Soon it will be time for the last mite treatment of the year.
Oxalic Acid is used for this treatment. Oxalic Acid is wood bleach. Oxalic Acid was discovered to have good properties for killing mites it comes in contact with.
Beekeepers use this treatment in late October.
The reasoning is this, in late October most hives have shut down brood rearing and is broodless in the hive or close to it. The Oxalic Acid mite treatment is only effective on mites that are on the bees. These are called Phoretic mites. Phoretic mites ride on adult bees feeding on their blood such as a wood tick on humans. Being there is no brood in the hive, all mites are on the bees. This is a time when these mites are very easy to kill using Oxalic Acid. By treating at the right time, in a broodless colony, Oxalic Acid can kill 90% of the mites that are on the bees. If there is brood in the colony, the Oxalic mite treatment may not be as effective.
A beekeeper needs to pick a time when it is 40 degrees at the time of treatment. It can warm up during the day, but 40 degrees is an important factor, especially for the dribble method. When it is 40 degrees, the bees are in a tight cluster. All the bees are usually present in the box under the top box on a hive. This concentration of bees makes the dribble method work the best.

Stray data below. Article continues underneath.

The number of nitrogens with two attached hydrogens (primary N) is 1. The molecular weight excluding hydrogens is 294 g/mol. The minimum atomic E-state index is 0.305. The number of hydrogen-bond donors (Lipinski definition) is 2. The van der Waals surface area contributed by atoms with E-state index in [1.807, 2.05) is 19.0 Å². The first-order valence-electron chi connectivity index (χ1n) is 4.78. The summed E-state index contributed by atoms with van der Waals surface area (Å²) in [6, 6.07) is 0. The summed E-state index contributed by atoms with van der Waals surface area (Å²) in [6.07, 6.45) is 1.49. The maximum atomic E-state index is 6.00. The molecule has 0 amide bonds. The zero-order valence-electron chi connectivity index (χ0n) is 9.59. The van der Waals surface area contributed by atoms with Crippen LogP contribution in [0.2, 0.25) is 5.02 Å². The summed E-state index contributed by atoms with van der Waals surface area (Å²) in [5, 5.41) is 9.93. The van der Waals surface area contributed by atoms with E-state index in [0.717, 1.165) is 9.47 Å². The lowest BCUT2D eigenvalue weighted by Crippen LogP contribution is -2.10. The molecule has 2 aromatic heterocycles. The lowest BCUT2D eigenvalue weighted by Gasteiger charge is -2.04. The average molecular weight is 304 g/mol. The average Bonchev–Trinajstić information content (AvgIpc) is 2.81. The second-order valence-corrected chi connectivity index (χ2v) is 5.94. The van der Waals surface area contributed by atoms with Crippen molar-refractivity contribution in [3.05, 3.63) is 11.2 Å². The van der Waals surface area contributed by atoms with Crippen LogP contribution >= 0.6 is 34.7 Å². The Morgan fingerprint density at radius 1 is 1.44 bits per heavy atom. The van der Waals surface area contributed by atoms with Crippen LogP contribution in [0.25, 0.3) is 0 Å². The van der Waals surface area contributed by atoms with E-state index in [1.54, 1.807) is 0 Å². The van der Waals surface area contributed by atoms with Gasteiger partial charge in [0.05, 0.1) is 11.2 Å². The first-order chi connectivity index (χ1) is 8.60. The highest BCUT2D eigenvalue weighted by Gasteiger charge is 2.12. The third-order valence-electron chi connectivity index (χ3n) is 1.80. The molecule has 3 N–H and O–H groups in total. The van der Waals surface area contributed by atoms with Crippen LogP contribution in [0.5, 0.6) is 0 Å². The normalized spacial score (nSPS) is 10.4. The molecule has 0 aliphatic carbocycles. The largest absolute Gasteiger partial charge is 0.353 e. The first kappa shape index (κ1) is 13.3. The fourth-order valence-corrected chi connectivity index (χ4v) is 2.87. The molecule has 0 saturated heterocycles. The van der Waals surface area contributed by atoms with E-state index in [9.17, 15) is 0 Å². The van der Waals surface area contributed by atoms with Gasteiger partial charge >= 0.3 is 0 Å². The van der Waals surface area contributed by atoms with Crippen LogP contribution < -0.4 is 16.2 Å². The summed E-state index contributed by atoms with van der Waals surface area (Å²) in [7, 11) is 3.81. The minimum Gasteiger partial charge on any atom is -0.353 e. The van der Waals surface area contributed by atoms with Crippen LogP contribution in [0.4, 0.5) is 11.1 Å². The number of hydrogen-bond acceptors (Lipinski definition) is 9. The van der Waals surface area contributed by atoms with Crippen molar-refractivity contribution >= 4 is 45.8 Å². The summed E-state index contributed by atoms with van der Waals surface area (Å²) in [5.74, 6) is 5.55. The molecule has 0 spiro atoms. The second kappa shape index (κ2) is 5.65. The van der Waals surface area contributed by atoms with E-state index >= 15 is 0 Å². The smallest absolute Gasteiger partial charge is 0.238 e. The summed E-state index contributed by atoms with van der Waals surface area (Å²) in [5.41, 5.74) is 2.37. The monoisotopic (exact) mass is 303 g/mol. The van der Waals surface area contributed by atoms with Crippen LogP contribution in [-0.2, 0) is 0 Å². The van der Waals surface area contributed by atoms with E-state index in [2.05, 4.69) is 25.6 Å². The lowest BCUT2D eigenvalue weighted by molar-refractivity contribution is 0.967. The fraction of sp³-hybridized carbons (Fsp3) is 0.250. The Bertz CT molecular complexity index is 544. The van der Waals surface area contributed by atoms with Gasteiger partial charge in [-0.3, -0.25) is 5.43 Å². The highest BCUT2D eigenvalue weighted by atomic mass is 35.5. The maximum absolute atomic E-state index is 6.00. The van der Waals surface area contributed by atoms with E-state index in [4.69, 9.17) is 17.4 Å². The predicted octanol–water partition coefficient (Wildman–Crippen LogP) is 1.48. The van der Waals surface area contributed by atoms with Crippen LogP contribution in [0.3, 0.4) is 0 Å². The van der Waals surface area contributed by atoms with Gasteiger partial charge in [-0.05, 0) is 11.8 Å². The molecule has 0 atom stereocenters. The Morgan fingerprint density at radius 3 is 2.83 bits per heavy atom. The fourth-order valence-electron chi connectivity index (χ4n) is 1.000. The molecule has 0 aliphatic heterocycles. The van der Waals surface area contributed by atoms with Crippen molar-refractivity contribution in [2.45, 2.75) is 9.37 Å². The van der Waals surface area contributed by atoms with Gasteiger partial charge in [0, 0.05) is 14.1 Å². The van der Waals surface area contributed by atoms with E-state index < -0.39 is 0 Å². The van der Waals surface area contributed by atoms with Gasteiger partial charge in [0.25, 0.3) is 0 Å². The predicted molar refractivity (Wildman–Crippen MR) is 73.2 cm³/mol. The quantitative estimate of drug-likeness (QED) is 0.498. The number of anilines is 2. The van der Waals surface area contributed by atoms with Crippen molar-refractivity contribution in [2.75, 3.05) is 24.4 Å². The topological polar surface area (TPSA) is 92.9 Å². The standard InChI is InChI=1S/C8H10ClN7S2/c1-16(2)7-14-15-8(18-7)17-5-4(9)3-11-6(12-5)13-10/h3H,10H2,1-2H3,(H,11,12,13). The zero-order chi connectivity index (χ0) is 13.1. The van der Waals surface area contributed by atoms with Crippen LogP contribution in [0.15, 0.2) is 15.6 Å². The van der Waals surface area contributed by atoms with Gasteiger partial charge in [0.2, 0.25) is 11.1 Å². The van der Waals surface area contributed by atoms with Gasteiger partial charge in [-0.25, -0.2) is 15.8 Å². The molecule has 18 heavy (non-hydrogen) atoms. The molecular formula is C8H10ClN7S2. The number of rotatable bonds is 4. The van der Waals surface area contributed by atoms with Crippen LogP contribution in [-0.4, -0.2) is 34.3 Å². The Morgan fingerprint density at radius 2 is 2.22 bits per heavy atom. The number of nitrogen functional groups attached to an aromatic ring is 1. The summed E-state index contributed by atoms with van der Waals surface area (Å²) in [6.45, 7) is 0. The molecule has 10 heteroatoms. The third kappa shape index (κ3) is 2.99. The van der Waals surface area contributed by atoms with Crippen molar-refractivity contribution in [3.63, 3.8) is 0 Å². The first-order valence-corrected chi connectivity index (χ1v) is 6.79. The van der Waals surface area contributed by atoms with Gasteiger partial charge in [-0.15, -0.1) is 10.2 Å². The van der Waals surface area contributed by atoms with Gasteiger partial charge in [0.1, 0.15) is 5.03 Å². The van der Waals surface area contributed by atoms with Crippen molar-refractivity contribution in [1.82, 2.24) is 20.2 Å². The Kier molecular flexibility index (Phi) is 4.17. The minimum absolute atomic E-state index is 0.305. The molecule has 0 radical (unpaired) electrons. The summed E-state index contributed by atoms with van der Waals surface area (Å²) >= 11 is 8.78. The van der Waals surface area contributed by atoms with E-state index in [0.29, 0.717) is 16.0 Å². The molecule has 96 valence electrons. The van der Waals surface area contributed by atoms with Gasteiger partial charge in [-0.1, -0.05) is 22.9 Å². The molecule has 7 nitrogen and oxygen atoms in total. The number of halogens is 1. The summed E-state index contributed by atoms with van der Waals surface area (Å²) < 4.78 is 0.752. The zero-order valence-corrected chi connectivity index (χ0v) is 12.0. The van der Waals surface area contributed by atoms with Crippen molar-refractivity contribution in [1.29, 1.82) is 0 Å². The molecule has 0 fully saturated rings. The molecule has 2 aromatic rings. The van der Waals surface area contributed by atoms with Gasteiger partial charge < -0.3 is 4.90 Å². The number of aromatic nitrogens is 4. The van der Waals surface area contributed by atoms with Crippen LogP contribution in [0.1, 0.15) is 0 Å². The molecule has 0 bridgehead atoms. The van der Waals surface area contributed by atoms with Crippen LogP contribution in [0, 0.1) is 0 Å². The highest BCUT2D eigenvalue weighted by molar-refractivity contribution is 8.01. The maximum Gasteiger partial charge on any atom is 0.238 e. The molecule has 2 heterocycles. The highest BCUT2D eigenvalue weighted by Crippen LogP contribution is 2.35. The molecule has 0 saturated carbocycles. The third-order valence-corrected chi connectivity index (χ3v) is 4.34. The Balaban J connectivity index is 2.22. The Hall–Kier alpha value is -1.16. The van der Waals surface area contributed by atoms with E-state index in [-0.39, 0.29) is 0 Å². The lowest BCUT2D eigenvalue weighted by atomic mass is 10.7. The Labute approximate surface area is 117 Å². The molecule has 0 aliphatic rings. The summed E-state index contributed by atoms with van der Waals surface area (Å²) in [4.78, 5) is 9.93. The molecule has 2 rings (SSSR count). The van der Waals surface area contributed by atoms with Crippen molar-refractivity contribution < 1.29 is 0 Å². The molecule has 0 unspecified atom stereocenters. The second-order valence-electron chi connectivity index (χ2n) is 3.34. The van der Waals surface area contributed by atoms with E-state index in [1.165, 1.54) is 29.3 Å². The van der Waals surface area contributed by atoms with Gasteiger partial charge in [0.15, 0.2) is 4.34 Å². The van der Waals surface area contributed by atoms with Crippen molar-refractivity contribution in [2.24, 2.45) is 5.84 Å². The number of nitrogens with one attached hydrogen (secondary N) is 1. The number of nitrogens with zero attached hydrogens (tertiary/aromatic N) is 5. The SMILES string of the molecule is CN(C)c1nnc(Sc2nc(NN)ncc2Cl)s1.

There is two treatment options. The Dribble method or the Vaporizer method.
The dribble method takes a solution of Oxalic Acid and sugar water in a syringe and squirting the solution on the bees.
The Vaporizer method takes Oxalic Acid powder on a vaporizer pan, plugging it on to a 12v battery and vaporizing the powder which floods the colony with Oxalic Acid vapor. This vapor coats the bees and the inside of the hive with Oxalic Acid.
Both of these methods work. The vaporizer method may work a little better, but either way works.
Oxalic Acid Link: EPA Label with safety and directions for use
Here are two videos on the Dribble and Vaporizer Oxalic Acid Application: